The short-term interest rate does not directly affect investment and other expenditures. But it can lead to a rise in long-term rates, which will have an effect on spending by firms and households. The relationship of short-term and long-term rates appears in the yield curve. This usually has a positive slope to reflect expectations of future short-term real rates, future inflation and a term premium. Changes in short-term rates can lead to movements in long-term rates, but in recent years the long-term rates have not always responded as central bankers have wished. Former Federal Reserve Chair Alan Greenspan referred to the decline in U.S. long-term rates in 2005 as a “conundrum.” This problem is exacerbated in other countries’ financial markets, where long-term interest rates are affected by U.S. rates (see, for example, here andhere) and global factors.

Central banks that sought to increase spending during the global financial crisis by lowering interest rates faced a new obstacle: the zero lower bound on interest rates. Policymakers who could not lower their nominal policy rates any further have sought to increase inflation in order to bring down real rates. To accomplish, they devised a new policy tool, quantitative easing. Under these programs, central bankers purchased large amounts of bonds with longer maturities than they use for open market transactions and from a variety of issuers in order to bring down long-term rates. The U.S. engaged in such purchases between 2008 and 2014, while the European Central Bank and the Bank of Japan are still engaged in similar transactions. As a consequence of these purchases, the balance sheets of central banks swelled enormously.

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‘Both of us share the goal of this and that. But only one of us will try to score the goal.’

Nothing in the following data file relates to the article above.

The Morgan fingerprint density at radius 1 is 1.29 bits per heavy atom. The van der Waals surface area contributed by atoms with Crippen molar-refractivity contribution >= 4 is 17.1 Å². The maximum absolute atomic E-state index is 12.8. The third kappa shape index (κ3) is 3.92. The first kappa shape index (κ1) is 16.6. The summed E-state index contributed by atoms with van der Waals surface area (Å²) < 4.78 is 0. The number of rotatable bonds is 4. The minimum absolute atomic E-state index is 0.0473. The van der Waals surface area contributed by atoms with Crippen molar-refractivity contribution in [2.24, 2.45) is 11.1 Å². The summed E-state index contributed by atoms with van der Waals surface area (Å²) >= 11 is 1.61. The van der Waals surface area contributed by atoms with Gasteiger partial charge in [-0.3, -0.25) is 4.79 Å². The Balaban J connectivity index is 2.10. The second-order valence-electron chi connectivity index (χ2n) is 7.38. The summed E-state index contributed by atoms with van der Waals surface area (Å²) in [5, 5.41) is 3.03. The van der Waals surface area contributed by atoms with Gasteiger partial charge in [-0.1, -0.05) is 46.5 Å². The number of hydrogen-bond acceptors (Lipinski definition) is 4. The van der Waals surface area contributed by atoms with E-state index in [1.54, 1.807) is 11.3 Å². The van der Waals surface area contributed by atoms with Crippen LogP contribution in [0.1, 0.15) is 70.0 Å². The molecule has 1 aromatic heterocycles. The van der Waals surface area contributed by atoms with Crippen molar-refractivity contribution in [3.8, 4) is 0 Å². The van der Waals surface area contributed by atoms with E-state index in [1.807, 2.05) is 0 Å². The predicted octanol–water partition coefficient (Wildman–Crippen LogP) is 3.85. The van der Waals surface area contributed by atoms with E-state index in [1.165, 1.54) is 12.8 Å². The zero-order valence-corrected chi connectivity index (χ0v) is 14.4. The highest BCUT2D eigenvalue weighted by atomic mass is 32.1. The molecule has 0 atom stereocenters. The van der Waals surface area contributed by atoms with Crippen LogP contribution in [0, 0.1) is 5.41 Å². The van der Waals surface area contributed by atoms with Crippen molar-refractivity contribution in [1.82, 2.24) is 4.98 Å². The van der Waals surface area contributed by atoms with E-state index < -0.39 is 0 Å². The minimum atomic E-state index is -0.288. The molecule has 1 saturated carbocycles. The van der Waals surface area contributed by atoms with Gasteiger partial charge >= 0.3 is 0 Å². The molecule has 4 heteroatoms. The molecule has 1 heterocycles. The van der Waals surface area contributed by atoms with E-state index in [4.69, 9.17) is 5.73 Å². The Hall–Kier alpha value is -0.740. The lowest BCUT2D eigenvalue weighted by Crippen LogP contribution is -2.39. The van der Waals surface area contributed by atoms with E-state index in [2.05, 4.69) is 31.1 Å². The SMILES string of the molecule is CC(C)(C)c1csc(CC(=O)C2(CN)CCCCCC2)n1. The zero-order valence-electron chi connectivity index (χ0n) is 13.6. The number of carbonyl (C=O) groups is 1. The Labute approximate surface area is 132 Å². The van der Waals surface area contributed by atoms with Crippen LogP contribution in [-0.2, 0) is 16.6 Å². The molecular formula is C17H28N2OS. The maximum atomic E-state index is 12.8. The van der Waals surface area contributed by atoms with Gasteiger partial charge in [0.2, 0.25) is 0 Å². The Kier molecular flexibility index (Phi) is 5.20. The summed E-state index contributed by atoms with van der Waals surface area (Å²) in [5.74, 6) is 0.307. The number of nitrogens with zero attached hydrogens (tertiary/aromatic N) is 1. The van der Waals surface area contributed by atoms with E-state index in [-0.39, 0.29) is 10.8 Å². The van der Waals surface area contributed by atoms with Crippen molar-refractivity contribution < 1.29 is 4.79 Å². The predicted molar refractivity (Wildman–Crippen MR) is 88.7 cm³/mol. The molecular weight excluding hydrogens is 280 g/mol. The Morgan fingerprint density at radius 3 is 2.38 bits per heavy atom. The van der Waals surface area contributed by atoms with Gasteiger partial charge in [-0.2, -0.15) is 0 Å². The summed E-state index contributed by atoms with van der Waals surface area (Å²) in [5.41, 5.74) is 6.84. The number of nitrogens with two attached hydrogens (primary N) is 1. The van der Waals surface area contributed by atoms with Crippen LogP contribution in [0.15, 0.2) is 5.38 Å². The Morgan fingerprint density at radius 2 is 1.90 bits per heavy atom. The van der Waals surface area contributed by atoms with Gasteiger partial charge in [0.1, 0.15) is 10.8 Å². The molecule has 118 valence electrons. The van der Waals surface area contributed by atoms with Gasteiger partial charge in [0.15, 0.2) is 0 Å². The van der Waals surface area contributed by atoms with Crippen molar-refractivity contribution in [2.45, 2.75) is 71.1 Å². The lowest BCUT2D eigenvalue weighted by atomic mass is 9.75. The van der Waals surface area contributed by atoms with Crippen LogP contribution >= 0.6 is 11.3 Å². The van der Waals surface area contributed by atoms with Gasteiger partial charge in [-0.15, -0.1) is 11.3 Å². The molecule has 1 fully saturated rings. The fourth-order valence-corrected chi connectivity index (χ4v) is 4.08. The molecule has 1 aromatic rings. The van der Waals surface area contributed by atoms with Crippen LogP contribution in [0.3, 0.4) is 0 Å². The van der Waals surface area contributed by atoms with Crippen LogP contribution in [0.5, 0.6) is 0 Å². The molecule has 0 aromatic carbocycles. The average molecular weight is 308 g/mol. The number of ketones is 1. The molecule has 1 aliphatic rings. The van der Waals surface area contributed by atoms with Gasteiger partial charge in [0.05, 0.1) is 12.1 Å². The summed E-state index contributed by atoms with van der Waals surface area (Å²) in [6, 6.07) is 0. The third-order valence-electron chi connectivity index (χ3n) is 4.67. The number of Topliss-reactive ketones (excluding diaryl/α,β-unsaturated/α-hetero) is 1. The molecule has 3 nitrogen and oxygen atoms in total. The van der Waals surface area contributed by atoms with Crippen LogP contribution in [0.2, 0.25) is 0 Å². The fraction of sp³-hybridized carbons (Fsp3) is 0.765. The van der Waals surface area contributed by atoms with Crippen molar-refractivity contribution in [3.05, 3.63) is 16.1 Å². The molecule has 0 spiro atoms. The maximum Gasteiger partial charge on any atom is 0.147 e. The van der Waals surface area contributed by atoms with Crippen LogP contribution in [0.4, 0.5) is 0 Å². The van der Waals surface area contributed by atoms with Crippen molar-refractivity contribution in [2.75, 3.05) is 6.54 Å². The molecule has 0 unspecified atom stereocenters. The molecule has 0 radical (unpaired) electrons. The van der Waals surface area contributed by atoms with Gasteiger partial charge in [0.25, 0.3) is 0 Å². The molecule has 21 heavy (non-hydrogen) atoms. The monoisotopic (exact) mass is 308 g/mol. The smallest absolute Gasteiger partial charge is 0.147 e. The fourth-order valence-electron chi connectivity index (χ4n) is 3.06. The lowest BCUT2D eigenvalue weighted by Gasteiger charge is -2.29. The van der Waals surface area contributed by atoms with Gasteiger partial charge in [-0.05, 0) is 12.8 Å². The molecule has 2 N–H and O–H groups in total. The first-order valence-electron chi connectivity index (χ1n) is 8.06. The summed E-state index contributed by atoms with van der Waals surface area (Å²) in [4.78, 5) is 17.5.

This is not about math — this is about people’s lives, and we should level with the American people.  Every progressive economist who has analyzed that say the numbers don’t add up. And we should level with the American people about what we can do to get quality affordable health care.

— Hillary Clinton, at tonight’s debate

Yes.  Leveling would be good.

Repeatedly tonight, Clinton said, as she has in earlier debates, that both she and Sanders share this goal, or that goal.  She shares the goal of universal healthcare coverage, for example.  She just doesn’t want there to actually be universal healthcare coverage, because that would increase the size of government.

She estimated that the government would grow 40 percent under Sanders’ proposed policies. Policy goals which she shares.  Just not the percent.

She’s leveling with the American people, though.  She does think universal healthcare coverage is a nice goal, although not one that she has any plans at all to accomplish.  Because this is about people’s lives.  Just not the people who are uninsured.  And not the people who are among the 90% who she incessantly says have healthcare insurance, but who struggle to pay the premiums and live in fear of actually needing healthcare and having to pay several thousands of dollars in medical bills before the coverage kicks in—a fact she is blind to.

Universal financial access to college is another of Sanders’ goals that she shares.  She absolutely leveled with the American people that she shares that goal.  As a goal.  Just not one she plans to score.

Good thing she’s just running for president.  Rather than, say, playing professional hockey or soccer.  Or football.  Some game in which players have to try to score.  The game she’s playing isn’t one of them.

She’s leveled with the American people about what, in her opinion, we can do to get quality affordable health care: Nothing further.  And that is what tomorrow’s headlines should say.

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Projecting a Recession from 2013

I woke up today to see oil below $27 a barrel, the US 10-year at 1.6% and the Dow down to 15,600. How quickly the economy is faltering. It is a crazy moment.

Oil below $29 a barrel creates Geo-political tensions that can create attacks of aggression. Other countries have already tried to negotiate with the Saudis to raise oil prices… and now oil is slipping to even new lows. A tense situation for oil producers.

The US 10-year hitting 1.6% so fast over the past month seems to be building downward momentum. The yield curve is trying hard to flatten even with short-term rates near zero.

Recession seems imminent. Will it happen?

I called a recession this year based on my assessment of effective demand. Others like Tim Duy and Janet Yellen do not see a recession this year. But they lack an understanding of effective demand.

I have seen this coming for a couple of years.

Back in September of 2013, using my Aggregate Supply- Effective Demand model, I saw that an effective demand limit was forming at a Real GDP around $16 trillion (2009 $$). The AS-ED model was only developed in April, 2013.